Diagnostic ultrasound is a research tool only at this time, and should not be utilized for diagnosis of spinal soft tissue injuries. It may have a future if randomized controlled prospective studies prove its validity.

Donald Corenman, MD, DC
Asst. Professor
Dept. of Orthopaedics
Division of Spinal Disorders
Denver, Colorado


Speaking of Ultrasound

Dear Editor,

The use of diagnostic ultrasound for the evaluation of structures of the adult spine, particularly the spinal canal is not supported in the medical literature. The American Chiropractic College of Radiology, and the American College of Radiology have both printed position statements against the use of DUS in the evaluation of the adult spine. There have been a few studies that attempted to demonstrate intervertebral disc herniation/bulging, however, they have found that DUS is not as sensitive when compared to MR and CT.

The article by Dr. White perpetuates the misinformation that has been circulated in the past couple of years. Simple physiology and pathophysiology are presented incorrectly in this article.
A sentence reads: "Soft tissue inflammation (fibrosis) appears hyperechoic (white) relative to the surrounding tissues." Inflammation is not fibrosis; second, an increase in the fluid component of tissue on ultrasound makes the tissue hypoechoic (dark). Water, simple fluid, is anechoic (black) on ultrasound. The only example of a hyperechoic fluid accumulation that I have studied about is in the case of compartment syndromes, e.g., anterior tibialis. Altered echogenicity can appear with degrading hematoma. Dr. White's article talks of the evaluation of the PLL and ALL. I have not visualized either of these structures, nor found them in literature on DUS. Are the findings attributed to PLL or ALL fibrosis artifacts, or are they visualizing true structures and structural changes? I believe the burden of proof lies in the laps of those who propose the theories. Before we accept these imaging findings as truth, more study must be undertaken.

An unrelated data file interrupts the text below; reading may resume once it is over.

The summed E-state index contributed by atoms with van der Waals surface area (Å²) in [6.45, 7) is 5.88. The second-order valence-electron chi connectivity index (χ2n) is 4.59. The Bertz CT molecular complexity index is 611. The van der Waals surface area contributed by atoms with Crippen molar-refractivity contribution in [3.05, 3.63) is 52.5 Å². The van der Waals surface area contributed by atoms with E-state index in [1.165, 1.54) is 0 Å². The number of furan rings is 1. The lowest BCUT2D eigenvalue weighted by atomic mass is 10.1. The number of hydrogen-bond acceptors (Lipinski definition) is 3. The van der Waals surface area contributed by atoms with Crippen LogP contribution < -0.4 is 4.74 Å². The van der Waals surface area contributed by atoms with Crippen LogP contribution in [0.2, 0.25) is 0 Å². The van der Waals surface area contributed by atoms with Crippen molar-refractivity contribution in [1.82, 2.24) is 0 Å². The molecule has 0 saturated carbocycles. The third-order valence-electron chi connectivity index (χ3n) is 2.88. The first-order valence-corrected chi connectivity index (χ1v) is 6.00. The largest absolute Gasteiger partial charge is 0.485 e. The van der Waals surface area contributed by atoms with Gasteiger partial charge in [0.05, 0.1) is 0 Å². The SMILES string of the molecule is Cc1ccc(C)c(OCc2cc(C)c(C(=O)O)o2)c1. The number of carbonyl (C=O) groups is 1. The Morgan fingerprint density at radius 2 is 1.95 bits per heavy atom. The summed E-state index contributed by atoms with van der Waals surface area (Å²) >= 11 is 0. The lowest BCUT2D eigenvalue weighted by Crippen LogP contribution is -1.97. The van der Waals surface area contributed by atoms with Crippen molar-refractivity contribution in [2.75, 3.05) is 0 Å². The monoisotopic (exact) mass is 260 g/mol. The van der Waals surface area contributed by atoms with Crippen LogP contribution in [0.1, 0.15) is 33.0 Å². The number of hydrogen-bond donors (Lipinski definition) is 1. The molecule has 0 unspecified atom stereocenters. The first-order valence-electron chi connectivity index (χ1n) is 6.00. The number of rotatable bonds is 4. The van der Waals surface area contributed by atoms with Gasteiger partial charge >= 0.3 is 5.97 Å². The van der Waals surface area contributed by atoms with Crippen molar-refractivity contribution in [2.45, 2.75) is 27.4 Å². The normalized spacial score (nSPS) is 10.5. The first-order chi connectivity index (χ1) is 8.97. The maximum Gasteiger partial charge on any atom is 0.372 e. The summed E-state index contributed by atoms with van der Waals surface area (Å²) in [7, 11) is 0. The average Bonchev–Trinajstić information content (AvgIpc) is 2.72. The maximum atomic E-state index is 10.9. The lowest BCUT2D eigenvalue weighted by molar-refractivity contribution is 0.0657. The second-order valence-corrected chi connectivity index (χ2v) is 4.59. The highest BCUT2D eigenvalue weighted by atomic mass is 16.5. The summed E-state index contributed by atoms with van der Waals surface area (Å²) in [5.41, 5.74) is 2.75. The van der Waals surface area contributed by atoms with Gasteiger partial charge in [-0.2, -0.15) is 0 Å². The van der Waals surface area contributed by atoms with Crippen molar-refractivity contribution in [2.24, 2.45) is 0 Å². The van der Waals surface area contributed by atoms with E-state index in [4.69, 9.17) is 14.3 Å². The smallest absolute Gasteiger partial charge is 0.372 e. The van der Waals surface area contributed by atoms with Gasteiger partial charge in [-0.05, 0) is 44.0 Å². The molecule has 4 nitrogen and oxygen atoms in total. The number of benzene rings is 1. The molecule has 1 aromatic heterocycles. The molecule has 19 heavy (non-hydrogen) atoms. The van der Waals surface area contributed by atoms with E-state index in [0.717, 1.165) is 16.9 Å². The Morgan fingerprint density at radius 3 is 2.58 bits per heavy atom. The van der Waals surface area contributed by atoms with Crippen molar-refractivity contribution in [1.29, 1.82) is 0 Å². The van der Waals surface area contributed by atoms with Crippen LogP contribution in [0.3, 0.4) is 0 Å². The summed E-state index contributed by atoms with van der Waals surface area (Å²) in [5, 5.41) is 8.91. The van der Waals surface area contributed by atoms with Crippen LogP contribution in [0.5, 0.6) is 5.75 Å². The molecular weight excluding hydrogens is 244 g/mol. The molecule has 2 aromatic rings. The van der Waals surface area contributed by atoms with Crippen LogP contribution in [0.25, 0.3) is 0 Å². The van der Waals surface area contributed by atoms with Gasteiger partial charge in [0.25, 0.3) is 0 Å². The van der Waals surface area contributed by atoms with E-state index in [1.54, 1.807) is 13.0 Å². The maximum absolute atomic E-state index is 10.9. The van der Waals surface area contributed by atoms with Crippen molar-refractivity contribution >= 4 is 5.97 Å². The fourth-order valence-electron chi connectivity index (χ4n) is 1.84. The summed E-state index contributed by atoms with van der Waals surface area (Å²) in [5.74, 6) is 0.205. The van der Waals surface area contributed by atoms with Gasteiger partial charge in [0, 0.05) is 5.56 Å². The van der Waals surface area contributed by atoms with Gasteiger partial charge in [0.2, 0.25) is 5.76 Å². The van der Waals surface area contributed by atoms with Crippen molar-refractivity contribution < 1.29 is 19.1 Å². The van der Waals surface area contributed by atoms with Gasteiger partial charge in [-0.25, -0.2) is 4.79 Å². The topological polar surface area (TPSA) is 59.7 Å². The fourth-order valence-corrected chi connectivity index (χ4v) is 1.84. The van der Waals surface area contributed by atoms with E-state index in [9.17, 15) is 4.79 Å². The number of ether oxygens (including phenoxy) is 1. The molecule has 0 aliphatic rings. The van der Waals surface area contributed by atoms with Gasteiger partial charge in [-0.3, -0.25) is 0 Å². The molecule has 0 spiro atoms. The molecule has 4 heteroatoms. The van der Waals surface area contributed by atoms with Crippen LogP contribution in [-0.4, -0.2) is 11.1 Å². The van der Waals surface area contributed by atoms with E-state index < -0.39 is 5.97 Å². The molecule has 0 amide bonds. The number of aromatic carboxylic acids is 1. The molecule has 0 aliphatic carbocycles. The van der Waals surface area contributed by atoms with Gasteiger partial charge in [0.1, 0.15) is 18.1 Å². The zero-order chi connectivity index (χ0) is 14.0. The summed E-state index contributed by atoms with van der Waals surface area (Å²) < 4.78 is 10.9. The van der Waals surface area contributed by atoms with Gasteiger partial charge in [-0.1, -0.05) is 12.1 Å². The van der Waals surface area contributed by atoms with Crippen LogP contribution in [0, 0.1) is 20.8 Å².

The use of DUS for musculoskeletal applications have been abundantly studied and documented in the extraspinal skeleton. This is the area which I have focused attention in my practice. Pending further study via credible scientific method, I would not be comfortable diagnosing a patient's intraspinal or juxtaspinal conditions with ultrasound. I will admit limited experience in spinal ultrasound, compared to some of the references Dr. White cited. However, in keeping with the sentiments of the position papers of the chiropractic and medical colleges of radiology, we must see appropriate scientific study of adult spinal ultrasound before more unverified material is printed and disseminated to the masses.

Steven Gould, DC, DACBR
Wichita, Kansas

Editor's note: See also Dr. Futoran's article, "Diagnostic Ultrasound and More Unproven Spinal Imaging Data," on p. 25 of this issue.


"Sidelines Are Slidelines"

Dear Editor,

It's almost a daily occurrence in our clinic to receive a call from some excited person trying to convince us that we should join their pyramid marketing group. They always promise instant success and millions of dollars in commissions made from sharing their product and scheme with our patients. Many times they drive into our parking lot with a car that looks like it has cancer of the fenders (the bumper is tied on with bailing wire), and then promise to fulfill all of our fiduciary dreams.

During the '80s when I taught practice administration and personal injury seminars, I stressed the fact that "a dog that chases two rabbits catches neither."

Andrew Carnegie sagaciously said: "Put all your eggs in one basket, guard the basket, and don't go into taverns."

Tremendous Jones was the first one to tell me that "sidelines were slidelines."

I find that every concept that I get excited about takes my head and pocketbook out of my office. Perhaps no one has violated the concepts mentioned above more than I have. I've egregiously neglected my practice to pursue golf in the summer, real estate investments, tennis, farms, raising cattle and horses, etc. I also advise seminar clients to purchase a home if at all possible. I found that every doctor/client that built a new home neglected their practice during the construction of the house. They were more interested in running out to their new home than taking care of their patients.

If you have a hot investment scheme, please don't contact me. I'm having enough trouble on my own.

Bruce Hagen Sr., DC
Sioux Falls, South Dakota